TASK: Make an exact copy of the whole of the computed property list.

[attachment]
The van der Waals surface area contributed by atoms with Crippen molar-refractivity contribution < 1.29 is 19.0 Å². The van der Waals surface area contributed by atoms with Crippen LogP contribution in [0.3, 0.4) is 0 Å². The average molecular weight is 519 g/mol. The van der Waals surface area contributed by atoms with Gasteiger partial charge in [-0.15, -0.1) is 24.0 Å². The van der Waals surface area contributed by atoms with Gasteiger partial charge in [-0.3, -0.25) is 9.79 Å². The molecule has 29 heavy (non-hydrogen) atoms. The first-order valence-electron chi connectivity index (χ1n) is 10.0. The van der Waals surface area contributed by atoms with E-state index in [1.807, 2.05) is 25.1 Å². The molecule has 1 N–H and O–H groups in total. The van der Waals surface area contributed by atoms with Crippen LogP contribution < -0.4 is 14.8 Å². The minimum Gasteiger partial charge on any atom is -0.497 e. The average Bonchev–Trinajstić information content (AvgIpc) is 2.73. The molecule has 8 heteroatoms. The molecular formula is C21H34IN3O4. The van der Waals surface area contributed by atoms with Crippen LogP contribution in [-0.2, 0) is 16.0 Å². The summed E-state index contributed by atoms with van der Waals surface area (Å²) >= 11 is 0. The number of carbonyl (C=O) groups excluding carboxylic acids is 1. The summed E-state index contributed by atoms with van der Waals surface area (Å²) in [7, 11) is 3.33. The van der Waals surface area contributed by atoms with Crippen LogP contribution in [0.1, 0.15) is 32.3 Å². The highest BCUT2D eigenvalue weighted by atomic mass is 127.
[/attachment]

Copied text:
The van der Waals surface area contributed by atoms with Crippen molar-refractivity contribution < 1.29 is 19.0 Å². The van der Waals surface area contributed by atoms with Crippen LogP contribution in [0.3, 0.4) is 0 Å². The average molecular weight is 519 g/mol. The van der Waals surface area contributed by atoms with Gasteiger partial charge in [-0.15, -0.1) is 24.0 Å². The van der Waals surface area contributed by atoms with Gasteiger partial charge in [-0.3, -0.25) is 9.79 Å². The molecule has 29 heavy (non-hydrogen) atoms. The first-order valence-electron chi connectivity index (χ1n) is 10.0. The van der Waals surface area contributed by atoms with E-state index in [1.807, 2.05) is 25.1 Å². The molecule has 1 N–H and O–H groups in total. The van der Waals surface area contributed by atoms with Crippen LogP contribution < -0.4 is 14.8 Å². The minimum Gasteiger partial charge on any atom is -0.497 e. The average Bonchev–Trinajstić information content (AvgIpc) is 2.73. The molecule has 8 heteroatoms. The molecular formula is C21H34IN3O4. The van der Waals surface area contributed by atoms with Crippen LogP contribution in [-0.2, 0) is 16.0 Å². The summed E-state index contributed by atoms with van der Waals surface area (Å²) >= 11 is 0. The number of carbonyl (C=O) groups excluding carboxylic acids is 1. The summed E-state index contributed by atoms with van der Waals surface area (Å²) in [7, 11) is 3.33. The van der Waals surface area contributed by atoms with Crippen LogP contribution in [0.1, 0.15) is 32.3 Å². The highest BCUT2D eigenvalue weighted by atomic mass is 127.